It seems highly plausible that Pauls’ role became Antioch’s itinerant apostle-prophet. This credibility exists, as Luke records Paul proclaiming to Barnabas, “Let us return and visit the brothers in every city where we proclaimed the word of the Lord, and see how they are” (Acts 15:36). The itinerant prophet made the rounds to encourage the churches and begin new ones. As recorded in the Shepherd of Hermas, “When, then, a man having the Divine Spirit comes into an assembly of righteous men who have faith in the Divine Spirit, and this assembly of men offers up prayer to God … the man being filled with the Holy Spirit, speaks to the multitude as the Lord wishes.”
As well, Luke recognized five apostle-prophets within the Antiochian church community (Acts 13:1). Most notably, three of these “apostle-prophets were commissioned, being ‘sent out’ to plant new churches.” In the spirit of the itinerant-apostle Paul’s journey to Gaul, Patrick would also employ the itinerant strategy.
While previous historians and missiologists have scoffed at Patrick’s usage of offerings or monetary gifts to gain inroads with tribal chieftains, the ends justified the means. Today, we would equate Patrick’s kingly gifts as contextualization and discernment. Patrick knew the extreme dangers of the Barbarian life.
Having been enslaved to the Celtic people as a youth, Patrick was well aware of the endangerments ahead. Traveling the roads alone was not advisable, not with the marauders and rival tribes. Giving a gift to a tribal king would assure not only safety but a guide, translator, and ambassador. Most of Patrick’s provided emissaries became converts.
Patrick knew the importance of receiving permission to perform discipleship among the small extant Christian communities. Permission would allow him access to the unchurched in neighboring tribes. And, as an itinerant-apostle, Patrick utilized every opportunity.
Itinerant Church Planting
Much like the Apostle Paul’s passion, Patrick was known to move to “new areas” and regions “where the gospel had never been preached” One may doubt Patrick’s journey strategy or impact but could never suspect his motive. In his Letter to Coroticus, Patrick confesses:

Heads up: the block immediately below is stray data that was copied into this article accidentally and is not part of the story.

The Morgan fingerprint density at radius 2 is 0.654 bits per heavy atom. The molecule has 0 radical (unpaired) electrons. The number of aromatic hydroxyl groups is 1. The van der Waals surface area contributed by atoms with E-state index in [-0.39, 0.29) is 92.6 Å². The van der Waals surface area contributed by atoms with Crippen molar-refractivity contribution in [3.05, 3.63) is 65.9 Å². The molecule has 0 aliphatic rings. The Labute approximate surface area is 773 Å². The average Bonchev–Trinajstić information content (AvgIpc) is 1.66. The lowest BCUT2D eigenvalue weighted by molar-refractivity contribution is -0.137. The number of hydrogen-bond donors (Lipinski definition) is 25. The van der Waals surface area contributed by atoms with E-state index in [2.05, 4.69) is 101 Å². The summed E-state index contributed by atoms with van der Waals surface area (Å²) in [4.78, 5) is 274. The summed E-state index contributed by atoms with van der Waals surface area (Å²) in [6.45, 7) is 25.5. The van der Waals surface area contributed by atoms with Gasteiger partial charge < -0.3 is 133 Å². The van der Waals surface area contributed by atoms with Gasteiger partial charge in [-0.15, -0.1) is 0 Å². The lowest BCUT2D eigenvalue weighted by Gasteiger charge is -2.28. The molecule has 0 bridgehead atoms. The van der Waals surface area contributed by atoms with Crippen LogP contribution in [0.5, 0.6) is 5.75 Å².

Church planters are pioneers that pave the way for souls to enter eternity. The impact of the pioneering itinerant-apostle was to bring the gospel and its power to unreached peoples. While the descriptions of Patrick’s life include “many miracle stories … we see that such stories proliferate when the gospel moves into pioneer territory.”
Patrick’s zeal and Confessions show that he was a pioneering itinerant as he moved “from place to place to befriend the various tribal” peoples. As an apostolic-itinerant, Patrick is attributed to planting over 200 churches.However, Patrick wasn’t a mere traveling evangelist; he baptized and discipled an uncountable number of individuals. Some scholars estimate Patrick to have baptized over 100,000 converts. Needless to say, the church needs more like Patrick; it needs more itinerant-pioneers.
 Smither, Ed. Missionary Monks: An Introduction to the History and Theology of Missionary Monasticism (Eugene: Cascade, 2016), 57.
 Walter A. Elwell and Barry J. Beitzel, “Apostle, Apostleship,” Baker Encyclopedia of the Bible (Grand Rapids, MI: Baker Book House, 1988), 131.
 Garrow, Alan, The Gospel of Matthew’s Dependence on the Didache (NY: Bloomsbury, 2004).
 Milavec, Aaron. The Didache: Faith, Hope, & Life of the Earliest Christian Communities (New York, Newman Press, 2003), 441.
 Keener, Craig, S. Acts : An Exegetical Commentary (Grand Rapids : Baker, 2014), 2298.
Shepard ofHermas, Book II, Commandment 11, Vol. 2, 28.